MISSOULA — The defending Big Sky Conference champion University of Montana Grizzlies begin their 2012-13 season on Friday, Oct. 12 with their first preseason practice session at Schrieber Gym on the UM campus, starting at 8:15 p.m.
Montana’s annual Silver-Maroon Scrimmage is less than two weeks away, Thursday, Oct. 25, with the action starting at 5:30 p.m. in Dahlberg Arena. The Grizzlies have an exhibition game a week later, hosting Lewis and Clark on Thursday, Nov. 1.
The Griz are coming off their third straight 20-win season, a league championship and subsequent NCAA tournament berth, and UM has gone 68-28 overall and 37-11 in the Big Sky in that time span.
Montana returns three starters from that 25-7 squad that set a league record by winning 15 Big Sky games en route to a 15-1 conference slate. The Grizzlies’ 25 victories a year ago were the third most in school history.
That 15-1 Big Sky finish meant Montana earned an automatic berth into one of the league’s post-season tournament semifinal games, but more importantly it also gave the Griz the host role for the tourney.
UM went on to beat Eastern Washington 74-66 in the semis, and then it faced Weber State in the championship contest. A week earlier the Grizzlies beat (66-51) the Wildcats in Missoula for the Big Sky’s regular-season title. Montana beat WSU 85-66 in the championship game. UM lost 73-49 to 13th-ranked Wisconsin in a first-round NCAA game, but prior to that setback they had won 14 games in a row and 20 of their last 22.
Those three starters back are senior guard Will Cherry (6-1, 181), junior guard Kareem Jamar (6-5, 210), and senior forward Mathias Ward (6-7, 223).
Both returning guards were first team all-league selections last season, although Cherry, who led the Griz in scoring (15.8 ppg) as a junior, recently suffered a foot injury and will hopefully be able to return some time in the month of November. Jamar was UM’s second leading scorer (10.9 ppg) and rebounder (5.6 rpg). Ward was third on the team in scoring at 10.9 points a game. Cherry, UM’s all-time leader in career steals (223), was ranked sixth in the NCAA in steals last year with 2.59 a game.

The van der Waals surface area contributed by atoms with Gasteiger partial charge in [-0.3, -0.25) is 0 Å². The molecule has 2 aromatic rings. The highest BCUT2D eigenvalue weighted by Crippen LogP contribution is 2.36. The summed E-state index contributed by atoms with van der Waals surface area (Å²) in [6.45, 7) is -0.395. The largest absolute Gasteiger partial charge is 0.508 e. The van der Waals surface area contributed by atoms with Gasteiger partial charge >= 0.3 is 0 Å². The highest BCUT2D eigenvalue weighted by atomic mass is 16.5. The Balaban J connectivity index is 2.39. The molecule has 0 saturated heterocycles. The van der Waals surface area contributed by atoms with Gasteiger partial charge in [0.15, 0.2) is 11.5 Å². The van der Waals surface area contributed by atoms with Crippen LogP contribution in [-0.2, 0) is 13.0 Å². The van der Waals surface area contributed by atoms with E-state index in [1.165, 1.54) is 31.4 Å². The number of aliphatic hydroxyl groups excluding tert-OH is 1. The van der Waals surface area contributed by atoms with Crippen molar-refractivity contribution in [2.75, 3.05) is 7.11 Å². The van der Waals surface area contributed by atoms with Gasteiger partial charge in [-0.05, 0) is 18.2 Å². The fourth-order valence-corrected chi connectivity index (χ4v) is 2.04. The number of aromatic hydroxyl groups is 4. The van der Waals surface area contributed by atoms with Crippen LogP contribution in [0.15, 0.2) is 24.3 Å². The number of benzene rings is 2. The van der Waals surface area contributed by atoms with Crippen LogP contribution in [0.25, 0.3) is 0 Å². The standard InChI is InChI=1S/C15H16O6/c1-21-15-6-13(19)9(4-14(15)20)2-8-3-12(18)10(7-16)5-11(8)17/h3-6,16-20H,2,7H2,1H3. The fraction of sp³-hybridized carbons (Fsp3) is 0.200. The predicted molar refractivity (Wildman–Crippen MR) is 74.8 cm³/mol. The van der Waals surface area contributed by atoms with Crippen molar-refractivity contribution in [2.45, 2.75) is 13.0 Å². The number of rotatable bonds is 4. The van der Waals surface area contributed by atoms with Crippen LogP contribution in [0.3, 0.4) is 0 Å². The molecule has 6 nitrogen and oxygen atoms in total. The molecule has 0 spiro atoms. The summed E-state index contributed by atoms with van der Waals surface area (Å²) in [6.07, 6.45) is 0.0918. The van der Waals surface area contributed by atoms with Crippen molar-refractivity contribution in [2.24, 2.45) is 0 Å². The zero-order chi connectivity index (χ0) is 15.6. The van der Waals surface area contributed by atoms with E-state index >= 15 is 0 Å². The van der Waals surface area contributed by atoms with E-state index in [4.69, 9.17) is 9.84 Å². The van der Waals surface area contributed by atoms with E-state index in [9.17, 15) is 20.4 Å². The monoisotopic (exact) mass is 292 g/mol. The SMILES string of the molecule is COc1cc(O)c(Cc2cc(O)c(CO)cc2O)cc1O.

Cherry and Jamar were both named to the Big Sky’s first team, while Cherry was tabbed the league’s “Defensive Player of the Year.” Ward was named to the league’s post-season all-tournament team.
UM’s two key losses were forwards Art Steward (6-4, 210) and Derek Selvig (7-0, 230), who were Montana’s fourth and fifth leading scorers, at 9.5 and 9.1 points per game. Both players were honorable mention all-league selections.
Also returning are junior center Eric Hutchison (6-9, 245), sophomore forwards Mike Weisner (6-7, 195) and Kevin Henderson (6-4, 208), and sophomore guards Keron DeShields (6-2, 182) and Jordan Gregory (6-2, 188).
The Griz added one player from the junior college ranks in forward Spencer Coleman (6-6 ½, 198). Montana had also signed 6-11 center Marko Kovacevic from Western Nebraska Community College, but unfortunately he will be unable to play this season because of academic issues.
Last season Coleman was selected a junior college All-American, first team All-Region and all-conference, when he averaged 15.1 points and 7.3 rebounds a game, and shot 75 percent (66-of-88) from the line. Kovacevic averaged 11.7 points, 7.8 rebounds, and 1.7 blocks per game as a sophomore last season at WNCC.
Redshirt freshman forward Nick Emerson (6-5, 206 from Columbia Falls HS), and prep signees Andy Martin (7-0, 223 from Natrona County HS in Wyoming) and Jake Wiley (6-7, 204) from Newport High School in Washington), could be counted on this season as well. Walk-on Wes Knox, a 6-4 guard from Dillon’s Beaverhead County High School, will redshirt this season.
“We’ve got a lot of adversity (because of Cherry’s injury and Kovacevic being unable to play) early in the year, but we’ve got to deal with it; and it may be a very good thing for us,” said Tinkle, who is ranked fourth in school history with 116 wins. “Maybe this will help us develop a little bit of an edge. We will be stronger because of it if we react the right way down the stretch. We can’t control whose out there at this point; we’ve got to get those guys better and get them ready.
“I know most of the other teams in the league are vastly improved,” Tinkle said. “Yes we’re going to have the target on our back, but that’s okay. I think that will help create the hunger that the team had a year ago. It’s going to be challenging. There’s a reason why there’s not that many repeat champions. Certainly that’s a goal of ours, but we know there are some good teams ahead of us, and we’re dealing with some adversity.”
— UM Sports Information